Selected by Barbara Kingsolver as winner of the 2016 Pen/Bellwether Prize for Socially Engaged Fiction, The Leaversis a riveting story about a Chinese mother living in New York with her young son who goes to work one day and never comes home. Deming, who is 11 when his mother Peilan, or Polly, disappears and leaves him with her boyfriend, Leon, Leon's sister, and her 10-year-old son, is used to being left behind by his mother. Raised by his maternal grandfather in a rural village in China until he was 6, Deming didn't get to know his mother until he was forced back into her life following his grandfather's death. Just five years later, and Deming is just starting to get used to life with his mom, starting to love her laugh and her humor, when she leaves for her shift at the nail salon and is never seen again.
Abandoned by Leon, the man he once considered his father, and unable to be cared for by his pseudo-aunt, Deming is adopted by well-meaning, white suburban couple Kay and Peter, and quickly goes from slumming it on the couch with his makeshift family in the Bronx to wearing cargo shorts, playing video games with friends, and owning his own laptop in a small town in upstate New York. Disconnected from his family, from his past, and from his roots, Deming becomes Daniel in his new life, but he never stops trying to solve the mystery of his missing mother. When he finds out she is alive and living in China, he has another mystery to solve: why she left him, and why she never tried to get him back.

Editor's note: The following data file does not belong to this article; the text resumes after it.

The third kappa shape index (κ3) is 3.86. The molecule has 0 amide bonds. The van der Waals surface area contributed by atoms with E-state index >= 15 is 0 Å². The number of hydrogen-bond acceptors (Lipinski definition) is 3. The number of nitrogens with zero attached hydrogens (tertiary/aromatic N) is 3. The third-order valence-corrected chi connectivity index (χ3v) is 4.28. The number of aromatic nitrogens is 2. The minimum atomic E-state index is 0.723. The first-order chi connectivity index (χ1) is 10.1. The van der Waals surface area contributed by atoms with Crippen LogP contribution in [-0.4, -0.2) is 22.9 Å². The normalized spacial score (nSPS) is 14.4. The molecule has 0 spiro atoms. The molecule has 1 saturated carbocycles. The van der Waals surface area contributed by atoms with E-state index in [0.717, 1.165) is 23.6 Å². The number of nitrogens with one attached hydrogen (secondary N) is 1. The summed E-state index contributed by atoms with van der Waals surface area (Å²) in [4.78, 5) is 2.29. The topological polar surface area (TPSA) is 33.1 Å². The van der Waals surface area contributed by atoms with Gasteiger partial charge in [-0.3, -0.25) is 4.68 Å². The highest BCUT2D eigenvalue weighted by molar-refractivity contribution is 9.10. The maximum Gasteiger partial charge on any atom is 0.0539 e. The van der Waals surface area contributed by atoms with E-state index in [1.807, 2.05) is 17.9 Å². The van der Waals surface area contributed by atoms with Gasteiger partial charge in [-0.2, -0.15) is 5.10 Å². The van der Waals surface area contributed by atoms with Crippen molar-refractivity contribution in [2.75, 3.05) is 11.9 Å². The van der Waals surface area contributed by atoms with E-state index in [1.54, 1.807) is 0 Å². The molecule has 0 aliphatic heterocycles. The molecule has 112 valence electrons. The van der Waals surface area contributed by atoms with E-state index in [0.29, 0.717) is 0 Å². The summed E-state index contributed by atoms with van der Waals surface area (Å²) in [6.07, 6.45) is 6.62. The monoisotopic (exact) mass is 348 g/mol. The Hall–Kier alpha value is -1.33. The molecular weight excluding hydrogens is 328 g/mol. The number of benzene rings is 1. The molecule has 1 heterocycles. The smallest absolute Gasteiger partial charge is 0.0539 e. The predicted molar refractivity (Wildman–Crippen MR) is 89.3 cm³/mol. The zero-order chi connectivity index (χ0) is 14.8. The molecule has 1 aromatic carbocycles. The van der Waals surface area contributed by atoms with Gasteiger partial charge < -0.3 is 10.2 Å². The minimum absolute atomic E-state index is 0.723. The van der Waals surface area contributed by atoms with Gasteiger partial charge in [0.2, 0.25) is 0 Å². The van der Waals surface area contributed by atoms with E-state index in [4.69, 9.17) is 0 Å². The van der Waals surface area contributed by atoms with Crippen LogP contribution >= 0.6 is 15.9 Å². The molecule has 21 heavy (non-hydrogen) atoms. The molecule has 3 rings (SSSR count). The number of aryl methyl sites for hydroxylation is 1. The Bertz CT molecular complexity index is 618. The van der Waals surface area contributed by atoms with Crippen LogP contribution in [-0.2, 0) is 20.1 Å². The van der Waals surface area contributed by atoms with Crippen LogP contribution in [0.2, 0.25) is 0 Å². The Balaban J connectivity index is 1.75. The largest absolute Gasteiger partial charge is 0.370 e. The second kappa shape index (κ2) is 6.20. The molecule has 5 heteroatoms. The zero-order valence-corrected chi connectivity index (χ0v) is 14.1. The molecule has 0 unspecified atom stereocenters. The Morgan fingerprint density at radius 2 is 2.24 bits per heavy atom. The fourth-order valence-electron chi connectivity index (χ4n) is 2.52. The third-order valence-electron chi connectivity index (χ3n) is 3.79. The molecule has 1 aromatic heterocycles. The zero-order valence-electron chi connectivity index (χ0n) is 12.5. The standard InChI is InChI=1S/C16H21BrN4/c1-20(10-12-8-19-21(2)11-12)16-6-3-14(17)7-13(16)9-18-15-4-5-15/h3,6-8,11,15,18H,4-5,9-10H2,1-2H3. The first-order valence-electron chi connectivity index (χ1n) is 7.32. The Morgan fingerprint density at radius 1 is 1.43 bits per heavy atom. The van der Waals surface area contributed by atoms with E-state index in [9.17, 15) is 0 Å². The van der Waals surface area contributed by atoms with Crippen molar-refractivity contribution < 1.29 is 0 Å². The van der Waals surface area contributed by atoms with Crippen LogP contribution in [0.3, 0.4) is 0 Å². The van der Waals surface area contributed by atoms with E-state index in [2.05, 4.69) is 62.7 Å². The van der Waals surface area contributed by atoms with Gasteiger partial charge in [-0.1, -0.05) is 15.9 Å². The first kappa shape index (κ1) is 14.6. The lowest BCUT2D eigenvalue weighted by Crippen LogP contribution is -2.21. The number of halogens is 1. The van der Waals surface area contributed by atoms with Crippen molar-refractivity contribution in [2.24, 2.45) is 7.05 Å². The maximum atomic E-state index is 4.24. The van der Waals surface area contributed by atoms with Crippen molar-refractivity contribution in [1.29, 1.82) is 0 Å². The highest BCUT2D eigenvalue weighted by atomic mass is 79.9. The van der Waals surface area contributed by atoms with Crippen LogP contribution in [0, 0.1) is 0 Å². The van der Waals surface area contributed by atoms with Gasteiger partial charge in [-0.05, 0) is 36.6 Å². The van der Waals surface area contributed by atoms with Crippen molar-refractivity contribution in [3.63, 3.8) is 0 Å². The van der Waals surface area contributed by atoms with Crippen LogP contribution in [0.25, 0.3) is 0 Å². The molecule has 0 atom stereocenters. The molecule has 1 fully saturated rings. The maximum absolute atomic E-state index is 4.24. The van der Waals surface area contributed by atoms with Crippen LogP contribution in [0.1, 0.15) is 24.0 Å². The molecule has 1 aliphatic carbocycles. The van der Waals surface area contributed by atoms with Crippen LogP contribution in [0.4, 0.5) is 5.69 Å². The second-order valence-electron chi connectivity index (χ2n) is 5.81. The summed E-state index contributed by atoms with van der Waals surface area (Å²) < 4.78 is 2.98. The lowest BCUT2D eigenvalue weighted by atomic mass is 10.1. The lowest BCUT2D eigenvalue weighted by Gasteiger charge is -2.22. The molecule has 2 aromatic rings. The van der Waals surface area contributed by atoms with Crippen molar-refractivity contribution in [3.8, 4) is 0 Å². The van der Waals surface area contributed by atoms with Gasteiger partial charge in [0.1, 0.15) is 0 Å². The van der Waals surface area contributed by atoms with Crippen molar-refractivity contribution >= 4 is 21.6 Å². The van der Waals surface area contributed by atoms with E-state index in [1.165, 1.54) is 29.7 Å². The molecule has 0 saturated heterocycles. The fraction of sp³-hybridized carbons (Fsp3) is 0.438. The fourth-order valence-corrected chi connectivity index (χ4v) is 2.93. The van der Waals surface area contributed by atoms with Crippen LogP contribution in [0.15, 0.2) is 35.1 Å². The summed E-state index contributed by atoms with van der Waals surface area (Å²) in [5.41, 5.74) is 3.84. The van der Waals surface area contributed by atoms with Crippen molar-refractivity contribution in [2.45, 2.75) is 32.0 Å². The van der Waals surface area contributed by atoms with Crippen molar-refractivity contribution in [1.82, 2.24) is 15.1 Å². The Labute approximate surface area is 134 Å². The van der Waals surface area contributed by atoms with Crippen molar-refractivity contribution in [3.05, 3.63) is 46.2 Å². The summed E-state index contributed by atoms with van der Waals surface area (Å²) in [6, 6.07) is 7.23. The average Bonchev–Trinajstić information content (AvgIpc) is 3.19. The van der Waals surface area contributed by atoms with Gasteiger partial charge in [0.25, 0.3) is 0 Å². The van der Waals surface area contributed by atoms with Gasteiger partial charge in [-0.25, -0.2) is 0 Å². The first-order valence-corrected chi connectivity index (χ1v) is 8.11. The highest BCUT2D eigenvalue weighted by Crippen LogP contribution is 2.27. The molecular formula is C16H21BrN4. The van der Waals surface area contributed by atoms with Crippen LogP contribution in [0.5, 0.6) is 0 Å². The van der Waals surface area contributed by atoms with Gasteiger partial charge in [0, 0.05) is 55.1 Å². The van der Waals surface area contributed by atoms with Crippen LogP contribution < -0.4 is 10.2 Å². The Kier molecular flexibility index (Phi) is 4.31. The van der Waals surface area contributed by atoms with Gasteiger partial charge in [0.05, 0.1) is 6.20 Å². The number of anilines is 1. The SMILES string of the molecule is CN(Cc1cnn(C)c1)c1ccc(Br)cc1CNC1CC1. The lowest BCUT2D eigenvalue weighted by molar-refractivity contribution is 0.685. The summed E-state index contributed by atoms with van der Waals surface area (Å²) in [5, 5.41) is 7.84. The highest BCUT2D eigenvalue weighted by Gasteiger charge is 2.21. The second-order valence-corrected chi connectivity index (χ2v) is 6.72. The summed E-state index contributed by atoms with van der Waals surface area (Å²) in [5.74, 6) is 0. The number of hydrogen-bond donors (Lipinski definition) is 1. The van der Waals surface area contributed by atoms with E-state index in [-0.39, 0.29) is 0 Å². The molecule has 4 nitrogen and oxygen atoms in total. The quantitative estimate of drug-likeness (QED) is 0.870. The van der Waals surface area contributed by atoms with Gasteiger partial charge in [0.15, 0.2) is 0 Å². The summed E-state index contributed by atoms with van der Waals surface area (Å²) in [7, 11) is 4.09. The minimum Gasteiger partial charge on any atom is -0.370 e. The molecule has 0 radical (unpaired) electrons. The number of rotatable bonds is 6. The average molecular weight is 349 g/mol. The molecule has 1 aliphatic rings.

Shifting perspectives between Deming/Daniel and his mother, Polly, The Leavers expertly weaves a tale of the conflicts between love and loyalty, personal identity and familial obligation, and the growing divide between freedom and social justice. An affecting novel that details the the gut-wrenching realities facing illegal immigrants and their families in modern America, Lisa Ko's debut is the 2017 fiction release you can't afford to miss.